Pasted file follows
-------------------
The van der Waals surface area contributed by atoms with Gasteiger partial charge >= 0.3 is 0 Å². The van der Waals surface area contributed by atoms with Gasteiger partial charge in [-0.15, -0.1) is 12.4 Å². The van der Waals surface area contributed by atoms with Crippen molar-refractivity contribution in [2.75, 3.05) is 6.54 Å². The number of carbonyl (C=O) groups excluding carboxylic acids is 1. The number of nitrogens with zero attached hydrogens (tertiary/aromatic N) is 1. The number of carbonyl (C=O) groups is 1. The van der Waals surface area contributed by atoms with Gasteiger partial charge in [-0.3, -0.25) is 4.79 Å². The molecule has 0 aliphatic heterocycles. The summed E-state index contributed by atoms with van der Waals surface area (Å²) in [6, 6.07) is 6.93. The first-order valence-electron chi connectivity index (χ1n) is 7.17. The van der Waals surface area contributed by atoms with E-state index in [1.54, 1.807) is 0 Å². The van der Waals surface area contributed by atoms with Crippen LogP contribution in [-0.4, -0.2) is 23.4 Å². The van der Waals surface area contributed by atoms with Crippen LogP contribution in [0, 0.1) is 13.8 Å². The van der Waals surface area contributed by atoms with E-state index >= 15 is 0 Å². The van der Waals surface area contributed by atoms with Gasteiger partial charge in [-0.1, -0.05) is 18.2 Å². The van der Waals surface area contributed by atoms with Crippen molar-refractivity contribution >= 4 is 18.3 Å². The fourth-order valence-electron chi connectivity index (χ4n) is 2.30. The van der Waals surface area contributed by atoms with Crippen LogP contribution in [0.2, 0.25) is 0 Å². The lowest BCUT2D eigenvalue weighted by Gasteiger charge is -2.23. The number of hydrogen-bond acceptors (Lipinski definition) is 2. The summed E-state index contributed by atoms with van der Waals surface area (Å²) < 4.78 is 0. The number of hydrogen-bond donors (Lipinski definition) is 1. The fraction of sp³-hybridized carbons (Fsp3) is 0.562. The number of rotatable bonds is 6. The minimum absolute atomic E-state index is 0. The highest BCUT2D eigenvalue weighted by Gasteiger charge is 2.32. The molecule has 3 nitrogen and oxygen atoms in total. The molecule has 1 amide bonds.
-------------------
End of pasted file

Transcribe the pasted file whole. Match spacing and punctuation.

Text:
The van der Waals surface area contributed by atoms with Gasteiger partial charge >= 0.3 is 0 Å². The van der Waals surface area contributed by atoms with Gasteiger partial charge in [-0.15, -0.1) is 12.4 Å². The van der Waals surface area contributed by atoms with Crippen molar-refractivity contribution in [2.75, 3.05) is 6.54 Å². The number of carbonyl (C=O) groups excluding carboxylic acids is 1. The number of nitrogens with zero attached hydrogens (tertiary/aromatic N) is 1. The number of carbonyl (C=O) groups is 1. The van der Waals surface area contributed by atoms with Gasteiger partial charge in [-0.3, -0.25) is 4.79 Å². The molecule has 0 aliphatic heterocycles. The summed E-state index contributed by atoms with van der Waals surface area (Å²) in [6, 6.07) is 6.93. The first-order valence-electron chi connectivity index (χ1n) is 7.17. The van der Waals surface area contributed by atoms with E-state index in [1.54, 1.807) is 0 Å². The van der Waals surface area contributed by atoms with Crippen LogP contribution in [-0.4, -0.2) is 23.4 Å². The van der Waals surface area contributed by atoms with Crippen LogP contribution in [0, 0.1) is 13.8 Å². The van der Waals surface area contributed by atoms with E-state index >= 15 is 0 Å². The van der Waals surface area contributed by atoms with Gasteiger partial charge in [-0.1, -0.05) is 18.2 Å². The van der Waals surface area contributed by atoms with Crippen molar-refractivity contribution >= 4 is 18.3 Å². The fourth-order valence-electron chi connectivity index (χ4n) is 2.30. The van der Waals surface area contributed by atoms with Crippen LogP contribution in [0.2, 0.25) is 0 Å². The lowest BCUT2D eigenvalue weighted by Gasteiger charge is -2.23. The number of hydrogen-bond acceptors (Lipinski definition) is 2. The summed E-state index contributed by atoms with van der Waals surface area (Å²) < 4.78 is 0. The number of hydrogen-bond donors (Lipinski definition) is 1. The fraction of sp³-hybridized carbons (Fsp3) is 0.562. The number of rotatable bonds is 6. The minimum absolute atomic E-state index is 0. The highest BCUT2D eigenvalue weighted by Gasteiger charge is 2.32. The molecule has 3 nitrogen and oxygen atoms in total. The molecule has 1 amide bonds.